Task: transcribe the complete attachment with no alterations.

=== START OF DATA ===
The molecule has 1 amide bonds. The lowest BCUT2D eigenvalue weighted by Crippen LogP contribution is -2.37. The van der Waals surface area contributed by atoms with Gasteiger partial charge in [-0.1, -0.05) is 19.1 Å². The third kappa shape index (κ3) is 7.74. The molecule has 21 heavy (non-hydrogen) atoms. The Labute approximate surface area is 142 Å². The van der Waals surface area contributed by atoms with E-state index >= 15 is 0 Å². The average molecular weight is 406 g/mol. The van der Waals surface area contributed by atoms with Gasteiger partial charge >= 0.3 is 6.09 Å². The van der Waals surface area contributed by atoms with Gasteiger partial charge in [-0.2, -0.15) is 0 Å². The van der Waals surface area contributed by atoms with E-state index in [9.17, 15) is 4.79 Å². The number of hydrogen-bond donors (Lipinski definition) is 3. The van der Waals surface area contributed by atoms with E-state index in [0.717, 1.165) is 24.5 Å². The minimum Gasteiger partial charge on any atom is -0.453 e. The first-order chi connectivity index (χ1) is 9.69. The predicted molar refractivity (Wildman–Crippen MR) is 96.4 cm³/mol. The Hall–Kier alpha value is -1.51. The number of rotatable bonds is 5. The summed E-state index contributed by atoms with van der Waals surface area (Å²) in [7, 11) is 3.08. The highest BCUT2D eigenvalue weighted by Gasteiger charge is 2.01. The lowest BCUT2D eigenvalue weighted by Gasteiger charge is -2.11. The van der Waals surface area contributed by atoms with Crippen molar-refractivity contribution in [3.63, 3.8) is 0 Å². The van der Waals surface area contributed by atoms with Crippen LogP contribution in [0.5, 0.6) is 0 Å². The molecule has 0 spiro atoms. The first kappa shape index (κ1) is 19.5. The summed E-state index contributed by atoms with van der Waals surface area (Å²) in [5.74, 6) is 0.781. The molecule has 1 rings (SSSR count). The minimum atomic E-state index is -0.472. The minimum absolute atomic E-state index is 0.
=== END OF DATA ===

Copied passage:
The molecule has 1 amide bonds. The lowest BCUT2D eigenvalue weighted by Crippen LogP contribution is -2.37. The van der Waals surface area contributed by atoms with Gasteiger partial charge in [-0.1, -0.05) is 19.1 Å². The third kappa shape index (κ3) is 7.74. The molecule has 21 heavy (non-hydrogen) atoms. The Labute approximate surface area is 142 Å². The van der Waals surface area contributed by atoms with E-state index >= 15 is 0 Å². The average molecular weight is 406 g/mol. The van der Waals surface area contributed by atoms with Gasteiger partial charge >= 0.3 is 6.09 Å². The van der Waals surface area contributed by atoms with Gasteiger partial charge in [-0.2, -0.15) is 0 Å². The van der Waals surface area contributed by atoms with E-state index in [9.17, 15) is 4.79 Å². The number of hydrogen-bond donors (Lipinski definition) is 3. The van der Waals surface area contributed by atoms with E-state index in [0.717, 1.165) is 24.5 Å². The minimum Gasteiger partial charge on any atom is -0.453 e. The first-order chi connectivity index (χ1) is 9.69. The predicted molar refractivity (Wildman–Crippen MR) is 96.4 cm³/mol. The Hall–Kier alpha value is -1.51. The number of rotatable bonds is 5. The summed E-state index contributed by atoms with van der Waals surface area (Å²) in [7, 11) is 3.08. The highest BCUT2D eigenvalue weighted by Gasteiger charge is 2.01. The lowest BCUT2D eigenvalue weighted by Gasteiger charge is -2.11. The van der Waals surface area contributed by atoms with Crippen molar-refractivity contribution in [3.63, 3.8) is 0 Å². The van der Waals surface area contributed by atoms with Crippen LogP contribution in [0.5, 0.6) is 0 Å². The molecule has 0 spiro atoms. The first kappa shape index (κ1) is 19.5. The summed E-state index contributed by atoms with van der Waals surface area (Å²) in [5.74, 6) is 0.781. The molecule has 1 rings (SSSR count). The minimum atomic E-state index is -0.472. The minimum absolute atomic E-state index is 0.